She seemed to have walked into an old churchyard without realising it. She didn’t know what time it was, or how long she had walked. She had been thinking about an incident at work, and seemed to have lost all track of time and direction. She looked around in confusion. She really had no idea where she was ! And she didn’t have her mobile phone on her either. Her computer quitting on her all too often at work had put her in a rather technophobic mood and she had left it at home. She looked up at the steeples of the church, rising defiantly into the sky. There were no lights anywhere. Perhaps it is abandoned, she thought to herself. But it didn’t look so. It looked old, sure, but also well maintained, the hedges surrounding the yard were neatly trimmed, there was even what looked like a small garden in one corner. It was dark, too dark to see anything clearly, but she was, surprisingly, not scared at all. It was quiet too, the only sounds were the usual nocturnal insect noises and the breathless whispers of the light breeze. She stopped fidgeting and stood still for a moment, breathing in the night air. For the first time since that morning, her mind was finally quiet. Her thoughts had stopped churning endlessly. Finally, there was peace.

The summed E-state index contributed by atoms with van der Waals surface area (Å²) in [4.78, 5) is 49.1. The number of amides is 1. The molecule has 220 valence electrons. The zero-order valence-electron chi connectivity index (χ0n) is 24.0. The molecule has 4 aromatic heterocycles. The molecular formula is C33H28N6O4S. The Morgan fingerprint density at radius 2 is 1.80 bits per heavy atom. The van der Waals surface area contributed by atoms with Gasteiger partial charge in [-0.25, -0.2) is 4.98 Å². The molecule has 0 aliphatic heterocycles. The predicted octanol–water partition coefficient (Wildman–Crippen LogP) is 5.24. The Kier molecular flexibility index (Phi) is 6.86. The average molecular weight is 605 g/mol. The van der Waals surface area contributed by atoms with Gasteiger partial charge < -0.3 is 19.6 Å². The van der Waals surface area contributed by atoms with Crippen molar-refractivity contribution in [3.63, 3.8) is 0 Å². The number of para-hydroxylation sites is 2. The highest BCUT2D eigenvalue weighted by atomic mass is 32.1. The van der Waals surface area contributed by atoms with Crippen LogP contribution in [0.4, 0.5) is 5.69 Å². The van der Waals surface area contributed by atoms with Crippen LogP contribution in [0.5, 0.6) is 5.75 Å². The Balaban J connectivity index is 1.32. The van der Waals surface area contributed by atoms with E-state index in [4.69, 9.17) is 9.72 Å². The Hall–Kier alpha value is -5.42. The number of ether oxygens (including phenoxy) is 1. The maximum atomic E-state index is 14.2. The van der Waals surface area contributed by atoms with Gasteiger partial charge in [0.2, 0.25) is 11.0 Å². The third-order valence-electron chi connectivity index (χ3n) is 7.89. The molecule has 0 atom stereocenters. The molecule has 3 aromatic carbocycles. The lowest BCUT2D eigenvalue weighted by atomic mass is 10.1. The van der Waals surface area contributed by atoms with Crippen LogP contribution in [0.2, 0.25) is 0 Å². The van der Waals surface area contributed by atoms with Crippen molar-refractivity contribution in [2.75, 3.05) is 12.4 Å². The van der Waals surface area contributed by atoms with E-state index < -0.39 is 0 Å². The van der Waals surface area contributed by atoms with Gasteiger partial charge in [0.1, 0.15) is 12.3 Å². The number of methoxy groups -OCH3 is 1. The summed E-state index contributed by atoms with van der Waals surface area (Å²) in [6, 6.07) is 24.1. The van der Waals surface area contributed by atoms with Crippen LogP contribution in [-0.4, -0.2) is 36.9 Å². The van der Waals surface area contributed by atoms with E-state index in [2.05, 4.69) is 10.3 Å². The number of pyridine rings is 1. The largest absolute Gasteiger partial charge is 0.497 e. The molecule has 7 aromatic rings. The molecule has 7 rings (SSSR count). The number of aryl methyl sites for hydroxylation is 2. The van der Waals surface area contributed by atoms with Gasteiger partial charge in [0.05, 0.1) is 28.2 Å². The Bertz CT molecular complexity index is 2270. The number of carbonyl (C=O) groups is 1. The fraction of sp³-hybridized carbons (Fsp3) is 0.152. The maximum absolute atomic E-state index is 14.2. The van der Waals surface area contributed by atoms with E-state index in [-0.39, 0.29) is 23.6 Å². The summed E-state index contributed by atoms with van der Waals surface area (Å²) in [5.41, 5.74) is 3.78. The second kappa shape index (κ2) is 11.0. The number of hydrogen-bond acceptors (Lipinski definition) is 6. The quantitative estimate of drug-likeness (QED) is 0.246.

-In response to this prompt,

She spent every summer vacation at her great aunt’s place in the countryside, a respite from the city and it’s pervasive loneliness. There, among the mango trees and the paddy fields, she felt truly alive. There were other children to play with, and oodles of open ground just to laze around in. The sky was blue all day everyday, the sun bright and the landscape inviting.

That was the first time ever they had done anything wayward, so to speak. It wasn’t exactly a risky endeavour, since they weren’t even leaving the property. But it felt exhilarating just the same, the thrill of doing something forbidden no matter how tame it was. They stole away at night after the grown ups were asleep, and walked to the stream past the fields. The night was a little chilly, though not unusually so. The strips dividing the fields were so narrow that they had to walk in a single file, like ants treading a line, while the moonlight streamed over them in a silvery cascade. They walked by the palm trees, past  the small fishing pond in the centre and beyond the line of trees at the edge whose names she did not know.

Someone had swiped a bottle of whiskey from her uncle’s bar. They passed it around, each taking a swallow, shuddering and handing off the offending item to the next person. She gently lowered herself on to the grass and stared at the pinpricks in the inky sky. She could feel the alcohol traversing her body, all the way to her bones.  Someone had started singing, in a voice that should never be raised in song. The stream flowed on and on, its melody uninterrupted and serene.